In doing this, Peter will tap into our own feelings of inadequacy.
    Who are we to be called by God? - to start a business, be a parent, wear nicer clothes, or speak up for the vulnerable?
    We, like Peter, are programmed to always undervalue ourselves and overvalue others.

    What we can find here is that a lack of self-worth and significance is related to our understanding and ownership of our purpose: our feelings of inadequacy are related to our disconnection with purpose.

    So Jesus responds to Peter by telling him not to be afraid and to come and embrace his purpose - to be a fisher of men, to live a life rooted and grounded in God and in God's call and purpose, which only Peter will be able to fulfill.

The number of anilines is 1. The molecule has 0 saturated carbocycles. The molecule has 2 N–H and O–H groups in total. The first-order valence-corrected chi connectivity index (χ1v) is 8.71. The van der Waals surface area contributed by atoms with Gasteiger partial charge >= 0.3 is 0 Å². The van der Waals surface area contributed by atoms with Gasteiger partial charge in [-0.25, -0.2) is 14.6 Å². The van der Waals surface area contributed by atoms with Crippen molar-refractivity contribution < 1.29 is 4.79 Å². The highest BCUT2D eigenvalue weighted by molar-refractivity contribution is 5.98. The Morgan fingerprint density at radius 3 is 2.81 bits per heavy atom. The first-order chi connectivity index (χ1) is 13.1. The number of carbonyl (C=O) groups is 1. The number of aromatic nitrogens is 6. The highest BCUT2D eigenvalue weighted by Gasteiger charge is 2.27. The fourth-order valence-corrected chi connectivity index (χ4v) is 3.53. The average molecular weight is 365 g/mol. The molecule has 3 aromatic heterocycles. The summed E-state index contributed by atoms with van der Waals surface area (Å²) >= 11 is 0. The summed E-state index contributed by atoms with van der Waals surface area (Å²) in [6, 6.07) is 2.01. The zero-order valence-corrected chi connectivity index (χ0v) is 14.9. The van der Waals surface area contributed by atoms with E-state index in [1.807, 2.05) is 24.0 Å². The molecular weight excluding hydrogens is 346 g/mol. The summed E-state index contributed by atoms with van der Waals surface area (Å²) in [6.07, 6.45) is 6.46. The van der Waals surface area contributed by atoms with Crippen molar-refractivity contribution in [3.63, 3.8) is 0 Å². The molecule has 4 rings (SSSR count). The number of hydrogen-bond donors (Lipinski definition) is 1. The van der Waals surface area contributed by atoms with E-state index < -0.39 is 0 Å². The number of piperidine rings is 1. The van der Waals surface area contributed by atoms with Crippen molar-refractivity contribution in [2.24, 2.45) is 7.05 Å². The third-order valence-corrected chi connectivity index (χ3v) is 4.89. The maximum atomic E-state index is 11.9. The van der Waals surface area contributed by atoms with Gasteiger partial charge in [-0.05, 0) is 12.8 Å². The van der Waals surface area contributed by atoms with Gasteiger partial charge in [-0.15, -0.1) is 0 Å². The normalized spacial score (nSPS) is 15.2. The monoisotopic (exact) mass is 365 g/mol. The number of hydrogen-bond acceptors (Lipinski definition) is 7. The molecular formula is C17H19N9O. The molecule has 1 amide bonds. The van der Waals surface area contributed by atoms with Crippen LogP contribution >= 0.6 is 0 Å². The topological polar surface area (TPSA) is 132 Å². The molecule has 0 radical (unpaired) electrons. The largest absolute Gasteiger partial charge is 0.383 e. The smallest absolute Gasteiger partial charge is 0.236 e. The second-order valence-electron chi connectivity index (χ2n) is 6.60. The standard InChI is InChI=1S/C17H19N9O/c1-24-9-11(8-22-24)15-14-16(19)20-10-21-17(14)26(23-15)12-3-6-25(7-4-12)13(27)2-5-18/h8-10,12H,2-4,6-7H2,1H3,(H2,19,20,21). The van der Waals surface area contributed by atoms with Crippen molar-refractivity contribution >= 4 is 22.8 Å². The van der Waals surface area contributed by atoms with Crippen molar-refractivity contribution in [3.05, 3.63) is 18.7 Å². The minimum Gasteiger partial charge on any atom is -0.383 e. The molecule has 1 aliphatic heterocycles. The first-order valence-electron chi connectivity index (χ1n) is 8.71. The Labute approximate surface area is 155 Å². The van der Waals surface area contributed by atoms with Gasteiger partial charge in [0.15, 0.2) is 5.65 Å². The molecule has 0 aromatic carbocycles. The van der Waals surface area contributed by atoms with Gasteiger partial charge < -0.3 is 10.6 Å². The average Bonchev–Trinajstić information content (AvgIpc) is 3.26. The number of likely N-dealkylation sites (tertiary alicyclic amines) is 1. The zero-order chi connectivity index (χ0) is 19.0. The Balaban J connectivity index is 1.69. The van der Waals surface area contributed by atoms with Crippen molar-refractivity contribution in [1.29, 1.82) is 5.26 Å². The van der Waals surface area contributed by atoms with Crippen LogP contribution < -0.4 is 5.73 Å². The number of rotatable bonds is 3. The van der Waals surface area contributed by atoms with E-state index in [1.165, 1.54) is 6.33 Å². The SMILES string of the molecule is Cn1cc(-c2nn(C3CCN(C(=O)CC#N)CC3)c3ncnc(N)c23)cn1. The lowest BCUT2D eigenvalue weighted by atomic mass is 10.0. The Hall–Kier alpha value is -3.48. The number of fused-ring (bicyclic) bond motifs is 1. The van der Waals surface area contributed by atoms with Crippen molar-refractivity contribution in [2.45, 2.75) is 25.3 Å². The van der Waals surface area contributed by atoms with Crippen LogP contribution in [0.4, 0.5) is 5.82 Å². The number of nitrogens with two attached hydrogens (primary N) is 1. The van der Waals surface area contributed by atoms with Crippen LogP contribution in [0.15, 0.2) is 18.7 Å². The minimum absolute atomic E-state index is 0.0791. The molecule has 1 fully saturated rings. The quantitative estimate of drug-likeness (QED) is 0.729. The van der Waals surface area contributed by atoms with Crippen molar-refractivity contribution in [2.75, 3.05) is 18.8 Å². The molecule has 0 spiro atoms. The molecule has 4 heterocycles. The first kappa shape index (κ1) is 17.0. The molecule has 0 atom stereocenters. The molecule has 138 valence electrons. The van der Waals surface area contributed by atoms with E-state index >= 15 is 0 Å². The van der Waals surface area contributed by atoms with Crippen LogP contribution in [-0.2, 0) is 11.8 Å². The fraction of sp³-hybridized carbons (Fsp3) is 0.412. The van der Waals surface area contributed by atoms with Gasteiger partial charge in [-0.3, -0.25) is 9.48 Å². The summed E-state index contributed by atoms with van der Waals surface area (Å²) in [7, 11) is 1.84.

To get nearer to Jesus means to get nearer to ourselves, to who we are, and what we're called to do. And it is Peter's example of taking Jesus's hand, amidst his fear, his poor self image, and his doubt, and following.

    When we follow Jesus, when we move to order our paths after God, when we make our pursuit of God our first priority, and walk in the confidence that God has called us, equipped us, and is using us to do the work of love in the world, that only we can do, our sense of inadequacy can be greatly diminished.

    Jesus' call to St Peter is the same call to you and me, that we put our feelings of poor self-worth and inadequacy aside and look to get busy with what we're called to do.

    In what ways is God inviting us to double down on our calling, to take our lives in Christ more seriously, and to engage the purposes for which we've been called? 
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    St. David's Episcopal Church, 16200 W. Twelve Mile Road, Southfield, MI 48076 USA



    +011 248-557-5430